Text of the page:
Your little one’s prefrontal cortex is not yet developed. This part of their brain is responsible for regulating emotions, thinking before leaping, empathy, self-reflection, and logical thinking. In moments of dysregulation, their primitive fight-or-flight reactions take over. This is where we see crying, tantrums, yelling, and kicking. They need your calm to find their calm because they can’t think logically when they are dysregulated. 

3. It’s not about the milk being “too milky.”

Instead of connecting with the words they are saying, remember your child is likely just as confused as you are. Instead of joining their chaos or using logic, remember that they need to learn new ways of coping with these big feelings. We can help them learn tools for dealing with these feelings through a process called “co-regulation.”

4. Co-regulation is the key to teaching your child new ways of coping.

Just like when your child was an infant and needed your soothing voice, rocking, back rubbing, and so on to help themselves calm down when they were crying – toddlers and preschoolers need to learn how to manage high states of emotional arousal. They do this by watching how their parents and trusted caregivers respond to them when they feel upset. 

The research backs up that repeated cycles of emotional upset (for example, crying about the milk being “too milky”), followed by a calming intervention by a parent (like talking in a soothing voice or validating feelings), provides the basis not only for trust and safety but helps the child learn how to self soothe (a skill they are not born with). 

In time, the child learns that they can expect a soothing response instead of more chaos following a big emotion or feeling. Through the process of co-regulation, they learn how to give this soothing response to themselves. 

We teach them everything else. Why not how to deal with emotions?

We teach our children how to ride a bike and tie their shoes. We teach them how to use a fork to eat their dinner and how to take their plate to the counter when they are done eating. We give our little ones time and patience when they are learning to walk, and when they are learning to talk, we model and practice with them.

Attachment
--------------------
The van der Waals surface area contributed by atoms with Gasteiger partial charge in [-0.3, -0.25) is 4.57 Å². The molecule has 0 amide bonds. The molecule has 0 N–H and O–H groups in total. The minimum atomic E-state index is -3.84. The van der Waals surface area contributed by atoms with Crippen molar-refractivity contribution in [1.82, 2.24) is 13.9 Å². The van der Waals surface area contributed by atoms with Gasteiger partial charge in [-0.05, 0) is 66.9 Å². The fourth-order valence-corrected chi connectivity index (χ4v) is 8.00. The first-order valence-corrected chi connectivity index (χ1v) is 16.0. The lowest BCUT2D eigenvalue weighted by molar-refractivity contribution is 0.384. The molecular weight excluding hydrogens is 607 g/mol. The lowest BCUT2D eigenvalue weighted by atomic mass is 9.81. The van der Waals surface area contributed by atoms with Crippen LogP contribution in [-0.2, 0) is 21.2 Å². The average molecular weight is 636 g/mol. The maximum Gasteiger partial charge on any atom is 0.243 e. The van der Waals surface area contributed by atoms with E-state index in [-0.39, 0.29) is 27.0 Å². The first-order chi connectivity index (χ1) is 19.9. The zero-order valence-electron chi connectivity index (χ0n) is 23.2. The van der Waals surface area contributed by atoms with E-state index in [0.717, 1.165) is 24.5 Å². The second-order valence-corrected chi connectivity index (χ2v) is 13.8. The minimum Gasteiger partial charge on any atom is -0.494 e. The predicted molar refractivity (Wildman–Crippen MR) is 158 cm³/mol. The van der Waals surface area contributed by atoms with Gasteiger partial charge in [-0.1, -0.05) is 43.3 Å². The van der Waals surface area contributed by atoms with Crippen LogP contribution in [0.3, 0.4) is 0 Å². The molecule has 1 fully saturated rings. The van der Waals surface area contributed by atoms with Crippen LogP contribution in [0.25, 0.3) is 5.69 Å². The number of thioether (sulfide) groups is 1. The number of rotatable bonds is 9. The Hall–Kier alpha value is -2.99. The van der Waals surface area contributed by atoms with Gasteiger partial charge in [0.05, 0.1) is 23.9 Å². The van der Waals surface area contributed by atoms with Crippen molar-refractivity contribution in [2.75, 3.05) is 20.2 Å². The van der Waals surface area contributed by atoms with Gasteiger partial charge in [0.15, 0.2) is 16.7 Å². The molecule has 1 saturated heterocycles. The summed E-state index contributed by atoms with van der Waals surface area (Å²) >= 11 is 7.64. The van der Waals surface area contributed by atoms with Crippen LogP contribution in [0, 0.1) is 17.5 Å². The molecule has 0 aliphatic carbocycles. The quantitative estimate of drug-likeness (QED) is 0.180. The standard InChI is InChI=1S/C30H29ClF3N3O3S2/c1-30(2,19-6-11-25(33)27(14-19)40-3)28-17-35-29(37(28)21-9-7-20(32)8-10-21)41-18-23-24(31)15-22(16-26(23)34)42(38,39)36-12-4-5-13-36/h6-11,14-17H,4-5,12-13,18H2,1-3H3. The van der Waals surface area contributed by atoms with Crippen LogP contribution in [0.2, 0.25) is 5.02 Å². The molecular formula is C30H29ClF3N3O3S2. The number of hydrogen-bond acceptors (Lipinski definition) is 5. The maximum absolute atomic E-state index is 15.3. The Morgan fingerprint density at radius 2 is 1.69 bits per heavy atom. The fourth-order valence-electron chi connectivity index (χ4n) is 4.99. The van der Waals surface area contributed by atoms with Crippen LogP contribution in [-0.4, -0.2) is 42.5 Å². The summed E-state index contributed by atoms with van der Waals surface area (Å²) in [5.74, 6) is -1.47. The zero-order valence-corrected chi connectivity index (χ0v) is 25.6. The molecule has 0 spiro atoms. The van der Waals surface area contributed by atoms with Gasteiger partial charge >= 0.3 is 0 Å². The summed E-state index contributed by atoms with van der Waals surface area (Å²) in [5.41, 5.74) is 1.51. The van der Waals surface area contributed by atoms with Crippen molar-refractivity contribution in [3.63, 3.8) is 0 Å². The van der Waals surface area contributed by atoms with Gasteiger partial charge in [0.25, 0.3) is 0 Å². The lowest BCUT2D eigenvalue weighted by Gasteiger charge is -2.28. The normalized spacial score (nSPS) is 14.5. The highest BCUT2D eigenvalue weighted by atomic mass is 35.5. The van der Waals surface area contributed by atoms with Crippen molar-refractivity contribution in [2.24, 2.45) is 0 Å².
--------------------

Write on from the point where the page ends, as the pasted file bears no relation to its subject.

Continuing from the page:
When our children have big emotions that lead to challenging behaviours, shouldn’t we teach them the skills they need to cope with these big feelings? Instead, we are taught to dismiss their emotions and punish their big behaviours. This makes no sense. 


Just because your child is no longer a baby doesn’t mean they know how to regulate their emotions. This is a skill that is learned over time and with practice. 

My child isn’t trying to give me a hard time; they are having a hard time. 

It can feel frustrating at times, and I need to remember to take care of myself as well. 

If you found this blog helpful, you’re going to love our Parenting Little Kids course – it dives even deeper into tantrums and offers MORE practical strategies to nurture the relationship, teach a new skill, and redirect your child when they’re bursting with emotion. 

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    Article By

    Jess VanderWier
    Jess is a seasoned Registered Psychotherapist with a deep commitment to enhancing emotional well-being in children and families. Holding a Master's in Counselling Psychology, Jess has extensive clinical experience in guiding parents through their children's intense emotions, sleep struggles, anxiety, and other challenges with empathy and understanding. In addition to individual sessions, she is known for her work educating parents on social media through @nurturedfirst. Outside of her professional life, Jess enjoys the peace of nature hikes and spending as much time as possible enjoying her family.